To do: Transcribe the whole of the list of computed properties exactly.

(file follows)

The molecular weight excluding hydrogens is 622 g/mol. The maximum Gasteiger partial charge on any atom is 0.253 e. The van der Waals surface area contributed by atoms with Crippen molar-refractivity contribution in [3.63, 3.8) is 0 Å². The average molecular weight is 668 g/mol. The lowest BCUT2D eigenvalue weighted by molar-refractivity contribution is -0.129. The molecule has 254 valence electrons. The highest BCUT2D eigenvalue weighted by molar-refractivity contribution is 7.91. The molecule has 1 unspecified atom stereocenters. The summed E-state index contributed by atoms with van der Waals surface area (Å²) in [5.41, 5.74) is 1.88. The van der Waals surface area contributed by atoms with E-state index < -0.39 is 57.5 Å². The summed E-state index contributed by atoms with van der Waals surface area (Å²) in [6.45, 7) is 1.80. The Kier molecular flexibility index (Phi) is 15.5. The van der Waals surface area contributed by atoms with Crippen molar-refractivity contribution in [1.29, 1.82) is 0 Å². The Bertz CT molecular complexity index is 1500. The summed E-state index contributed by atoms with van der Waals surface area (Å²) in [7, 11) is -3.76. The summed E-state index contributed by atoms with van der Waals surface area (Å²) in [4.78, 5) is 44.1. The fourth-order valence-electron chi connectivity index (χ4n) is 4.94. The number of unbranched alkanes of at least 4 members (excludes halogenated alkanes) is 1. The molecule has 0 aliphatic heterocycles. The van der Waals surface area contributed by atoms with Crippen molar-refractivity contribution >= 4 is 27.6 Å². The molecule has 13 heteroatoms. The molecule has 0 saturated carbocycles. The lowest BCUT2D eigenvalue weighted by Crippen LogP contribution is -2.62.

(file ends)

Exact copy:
The molecular weight excluding hydrogens is 622 g/mol. The maximum Gasteiger partial charge on any atom is 0.253 e. The van der Waals surface area contributed by atoms with Crippen molar-refractivity contribution in [3.63, 3.8) is 0 Å². The average molecular weight is 668 g/mol. The lowest BCUT2D eigenvalue weighted by molar-refractivity contribution is -0.129. The molecule has 254 valence electrons. The highest BCUT2D eigenvalue weighted by molar-refractivity contribution is 7.91. The molecule has 1 unspecified atom stereocenters. The summed E-state index contributed by atoms with van der Waals surface area (Å²) in [5.41, 5.74) is 1.88. The van der Waals surface area contributed by atoms with E-state index < -0.39 is 57.5 Å². The summed E-state index contributed by atoms with van der Waals surface area (Å²) in [6.45, 7) is 1.80. The Kier molecular flexibility index (Phi) is 15.5. The van der Waals surface area contributed by atoms with Crippen molar-refractivity contribution in [1.29, 1.82) is 0 Å². The Bertz CT molecular complexity index is 1500. The summed E-state index contributed by atoms with van der Waals surface area (Å²) in [7, 11) is -3.76. The summed E-state index contributed by atoms with van der Waals surface area (Å²) in [4.78, 5) is 44.1. The fourth-order valence-electron chi connectivity index (χ4n) is 4.94. The number of unbranched alkanes of at least 4 members (excludes halogenated alkanes) is 1. The molecule has 0 aliphatic heterocycles. The van der Waals surface area contributed by atoms with Crippen molar-refractivity contribution >= 4 is 27.6 Å². The molecule has 13 heteroatoms. The molecule has 0 saturated carbocycles. The lowest BCUT2D eigenvalue weighted by Crippen LogP contribution is -2.62.